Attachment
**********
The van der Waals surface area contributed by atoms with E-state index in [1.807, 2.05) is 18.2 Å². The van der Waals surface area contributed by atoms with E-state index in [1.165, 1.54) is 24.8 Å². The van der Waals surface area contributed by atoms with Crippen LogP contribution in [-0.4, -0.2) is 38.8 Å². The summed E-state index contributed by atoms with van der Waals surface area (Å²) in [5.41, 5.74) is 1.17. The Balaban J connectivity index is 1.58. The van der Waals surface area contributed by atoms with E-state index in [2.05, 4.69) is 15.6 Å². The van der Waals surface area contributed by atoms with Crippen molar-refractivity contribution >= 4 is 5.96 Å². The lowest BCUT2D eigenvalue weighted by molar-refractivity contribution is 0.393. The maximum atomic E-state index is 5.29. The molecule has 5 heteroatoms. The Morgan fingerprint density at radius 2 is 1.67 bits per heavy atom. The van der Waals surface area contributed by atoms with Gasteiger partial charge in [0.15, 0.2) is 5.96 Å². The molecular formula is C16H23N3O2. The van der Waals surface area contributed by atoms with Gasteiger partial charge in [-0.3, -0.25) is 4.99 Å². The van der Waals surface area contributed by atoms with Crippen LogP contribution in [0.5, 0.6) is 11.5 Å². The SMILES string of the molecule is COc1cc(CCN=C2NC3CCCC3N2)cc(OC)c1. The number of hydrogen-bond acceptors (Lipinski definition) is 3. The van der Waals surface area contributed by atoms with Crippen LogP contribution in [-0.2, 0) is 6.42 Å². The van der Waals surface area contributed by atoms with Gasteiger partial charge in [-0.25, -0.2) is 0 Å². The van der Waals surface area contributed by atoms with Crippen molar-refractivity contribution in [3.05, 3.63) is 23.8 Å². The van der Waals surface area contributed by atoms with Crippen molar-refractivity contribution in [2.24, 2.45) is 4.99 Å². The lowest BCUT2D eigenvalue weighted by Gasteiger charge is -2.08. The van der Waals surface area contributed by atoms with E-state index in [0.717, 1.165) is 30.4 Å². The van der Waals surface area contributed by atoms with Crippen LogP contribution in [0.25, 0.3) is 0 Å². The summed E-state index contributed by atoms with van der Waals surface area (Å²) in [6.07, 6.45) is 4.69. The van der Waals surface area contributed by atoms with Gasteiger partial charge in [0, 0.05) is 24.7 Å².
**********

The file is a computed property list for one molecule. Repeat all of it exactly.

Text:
The van der Waals surface area contributed by atoms with E-state index in [1.807, 2.05) is 18.2 Å². The van der Waals surface area contributed by atoms with E-state index in [1.165, 1.54) is 24.8 Å². The van der Waals surface area contributed by atoms with Crippen LogP contribution in [-0.4, -0.2) is 38.8 Å². The summed E-state index contributed by atoms with van der Waals surface area (Å²) in [5.41, 5.74) is 1.17. The Balaban J connectivity index is 1.58. The van der Waals surface area contributed by atoms with E-state index in [2.05, 4.69) is 15.6 Å². The van der Waals surface area contributed by atoms with Crippen molar-refractivity contribution >= 4 is 5.96 Å². The lowest BCUT2D eigenvalue weighted by molar-refractivity contribution is 0.393. The maximum atomic E-state index is 5.29. The molecule has 5 heteroatoms. The Morgan fingerprint density at radius 2 is 1.67 bits per heavy atom. The van der Waals surface area contributed by atoms with Gasteiger partial charge in [0.15, 0.2) is 5.96 Å². The molecular formula is C16H23N3O2. The van der Waals surface area contributed by atoms with Gasteiger partial charge in [-0.3, -0.25) is 4.99 Å². The van der Waals surface area contributed by atoms with Crippen LogP contribution in [0.5, 0.6) is 11.5 Å². The SMILES string of the molecule is COc1cc(CCN=C2NC3CCCC3N2)cc(OC)c1. The number of hydrogen-bond acceptors (Lipinski definition) is 3. The van der Waals surface area contributed by atoms with Crippen LogP contribution in [-0.2, 0) is 6.42 Å². The van der Waals surface area contributed by atoms with Gasteiger partial charge in [-0.25, -0.2) is 0 Å². The van der Waals surface area contributed by atoms with Crippen molar-refractivity contribution in [3.05, 3.63) is 23.8 Å². The van der Waals surface area contributed by atoms with Crippen molar-refractivity contribution in [2.24, 2.45) is 4.99 Å². The lowest BCUT2D eigenvalue weighted by Gasteiger charge is -2.08. The van der Waals surface area contributed by atoms with E-state index in [0.717, 1.165) is 30.4 Å². The van der Waals surface area contributed by atoms with Crippen LogP contribution in [0.25, 0.3) is 0 Å². The summed E-state index contributed by atoms with van der Waals surface area (Å²) in [6.07, 6.45) is 4.69. The van der Waals surface area contributed by atoms with Gasteiger partial charge in [0, 0.05) is 24.7 Å².